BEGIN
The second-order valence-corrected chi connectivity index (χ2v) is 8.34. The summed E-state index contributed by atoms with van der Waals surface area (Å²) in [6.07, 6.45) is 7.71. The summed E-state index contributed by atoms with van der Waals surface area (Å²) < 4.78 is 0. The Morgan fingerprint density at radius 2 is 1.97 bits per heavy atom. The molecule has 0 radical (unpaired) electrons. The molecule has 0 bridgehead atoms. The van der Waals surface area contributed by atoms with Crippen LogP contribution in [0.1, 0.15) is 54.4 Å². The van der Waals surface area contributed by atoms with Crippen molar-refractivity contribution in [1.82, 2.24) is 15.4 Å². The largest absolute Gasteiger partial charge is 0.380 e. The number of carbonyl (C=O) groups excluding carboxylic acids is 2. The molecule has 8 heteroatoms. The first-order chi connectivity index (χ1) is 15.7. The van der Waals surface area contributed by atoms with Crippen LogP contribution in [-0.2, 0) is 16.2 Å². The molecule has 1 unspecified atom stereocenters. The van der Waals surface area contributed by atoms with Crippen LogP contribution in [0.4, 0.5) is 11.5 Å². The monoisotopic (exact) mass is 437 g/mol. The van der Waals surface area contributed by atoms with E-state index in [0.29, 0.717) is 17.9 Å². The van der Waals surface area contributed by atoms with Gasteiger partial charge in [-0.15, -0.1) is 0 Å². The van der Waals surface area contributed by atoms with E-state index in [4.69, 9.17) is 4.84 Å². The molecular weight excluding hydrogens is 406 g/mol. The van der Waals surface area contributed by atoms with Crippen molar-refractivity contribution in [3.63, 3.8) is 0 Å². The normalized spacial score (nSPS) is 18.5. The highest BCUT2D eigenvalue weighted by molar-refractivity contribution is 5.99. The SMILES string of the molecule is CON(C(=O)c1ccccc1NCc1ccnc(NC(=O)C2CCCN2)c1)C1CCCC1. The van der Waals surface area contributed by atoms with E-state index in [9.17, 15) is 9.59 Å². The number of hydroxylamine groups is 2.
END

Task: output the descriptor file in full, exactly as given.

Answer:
The second-order valence-corrected chi connectivity index (χ2v) is 8.34. The summed E-state index contributed by atoms with van der Waals surface area (Å²) in [6.07, 6.45) is 7.71. The summed E-state index contributed by atoms with van der Waals surface area (Å²) < 4.78 is 0. The Morgan fingerprint density at radius 2 is 1.97 bits per heavy atom. The molecule has 0 radical (unpaired) electrons. The molecule has 0 bridgehead atoms. The van der Waals surface area contributed by atoms with Crippen LogP contribution in [0.1, 0.15) is 54.4 Å². The van der Waals surface area contributed by atoms with Crippen molar-refractivity contribution in [1.82, 2.24) is 15.4 Å². The largest absolute Gasteiger partial charge is 0.380 e. The number of carbonyl (C=O) groups excluding carboxylic acids is 2. The molecule has 8 heteroatoms. The first-order chi connectivity index (χ1) is 15.7. The van der Waals surface area contributed by atoms with Crippen LogP contribution in [-0.2, 0) is 16.2 Å². The molecule has 1 unspecified atom stereocenters. The van der Waals surface area contributed by atoms with Crippen LogP contribution in [0.4, 0.5) is 11.5 Å². The monoisotopic (exact) mass is 437 g/mol. The van der Waals surface area contributed by atoms with E-state index in [0.29, 0.717) is 17.9 Å². The van der Waals surface area contributed by atoms with Gasteiger partial charge in [-0.15, -0.1) is 0 Å². The van der Waals surface area contributed by atoms with E-state index in [4.69, 9.17) is 4.84 Å². The molecular weight excluding hydrogens is 406 g/mol. The van der Waals surface area contributed by atoms with Crippen molar-refractivity contribution in [3.63, 3.8) is 0 Å². The normalized spacial score (nSPS) is 18.5. The highest BCUT2D eigenvalue weighted by molar-refractivity contribution is 5.99. The SMILES string of the molecule is CON(C(=O)c1ccccc1NCc1ccnc(NC(=O)C2CCCN2)c1)C1CCCC1. The van der Waals surface area contributed by atoms with E-state index in [9.17, 15) is 9.59 Å². The number of hydroxylamine groups is 2.